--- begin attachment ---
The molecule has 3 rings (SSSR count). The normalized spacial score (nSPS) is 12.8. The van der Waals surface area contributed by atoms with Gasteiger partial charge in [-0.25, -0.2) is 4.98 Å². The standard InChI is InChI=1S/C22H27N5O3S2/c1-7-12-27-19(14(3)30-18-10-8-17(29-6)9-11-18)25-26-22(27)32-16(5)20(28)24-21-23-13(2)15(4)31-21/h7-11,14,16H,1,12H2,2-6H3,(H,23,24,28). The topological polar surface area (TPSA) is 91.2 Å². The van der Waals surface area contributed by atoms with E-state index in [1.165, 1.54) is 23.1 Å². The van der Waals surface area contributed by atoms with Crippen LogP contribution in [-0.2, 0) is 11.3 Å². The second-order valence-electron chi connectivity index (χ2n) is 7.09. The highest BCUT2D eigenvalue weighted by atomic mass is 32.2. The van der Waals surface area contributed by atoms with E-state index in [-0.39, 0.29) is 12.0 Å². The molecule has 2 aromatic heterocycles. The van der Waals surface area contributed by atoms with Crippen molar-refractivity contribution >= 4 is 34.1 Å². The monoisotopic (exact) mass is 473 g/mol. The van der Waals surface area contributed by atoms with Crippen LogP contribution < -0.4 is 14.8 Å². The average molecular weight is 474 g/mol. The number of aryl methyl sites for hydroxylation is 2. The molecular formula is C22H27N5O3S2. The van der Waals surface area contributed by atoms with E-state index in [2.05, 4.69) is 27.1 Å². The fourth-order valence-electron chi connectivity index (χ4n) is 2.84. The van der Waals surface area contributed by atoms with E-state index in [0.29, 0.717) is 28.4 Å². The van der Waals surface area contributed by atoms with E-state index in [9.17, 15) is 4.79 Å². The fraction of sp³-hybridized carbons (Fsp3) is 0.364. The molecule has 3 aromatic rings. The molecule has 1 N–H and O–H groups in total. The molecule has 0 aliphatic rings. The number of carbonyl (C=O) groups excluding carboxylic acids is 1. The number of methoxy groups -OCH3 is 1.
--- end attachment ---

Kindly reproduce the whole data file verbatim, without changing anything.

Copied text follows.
The molecule has 3 rings (SSSR count). The normalized spacial score (nSPS) is 12.8. The van der Waals surface area contributed by atoms with Gasteiger partial charge in [-0.25, -0.2) is 4.98 Å². The standard InChI is InChI=1S/C22H27N5O3S2/c1-7-12-27-19(14(3)30-18-10-8-17(29-6)9-11-18)25-26-22(27)32-16(5)20(28)24-21-23-13(2)15(4)31-21/h7-11,14,16H,1,12H2,2-6H3,(H,23,24,28). The topological polar surface area (TPSA) is 91.2 Å². The van der Waals surface area contributed by atoms with E-state index in [1.165, 1.54) is 23.1 Å². The van der Waals surface area contributed by atoms with Crippen LogP contribution in [-0.2, 0) is 11.3 Å². The second-order valence-electron chi connectivity index (χ2n) is 7.09. The highest BCUT2D eigenvalue weighted by atomic mass is 32.2. The van der Waals surface area contributed by atoms with E-state index in [-0.39, 0.29) is 12.0 Å². The molecule has 2 aromatic heterocycles. The van der Waals surface area contributed by atoms with Crippen molar-refractivity contribution >= 4 is 34.1 Å². The monoisotopic (exact) mass is 473 g/mol. The van der Waals surface area contributed by atoms with Crippen LogP contribution < -0.4 is 14.8 Å². The average molecular weight is 474 g/mol. The number of aryl methyl sites for hydroxylation is 2. The molecular formula is C22H27N5O3S2. The van der Waals surface area contributed by atoms with E-state index in [2.05, 4.69) is 27.1 Å². The fourth-order valence-electron chi connectivity index (χ4n) is 2.84. The van der Waals surface area contributed by atoms with E-state index in [0.29, 0.717) is 28.4 Å². The van der Waals surface area contributed by atoms with E-state index in [9.17, 15) is 4.79 Å². The fraction of sp³-hybridized carbons (Fsp3) is 0.364. The molecule has 3 aromatic rings. The molecule has 1 N–H and O–H groups in total. The molecule has 0 aliphatic rings. The number of carbonyl (C=O) groups excluding carboxylic acids is 1. The number of methoxy groups -OCH3 is 1.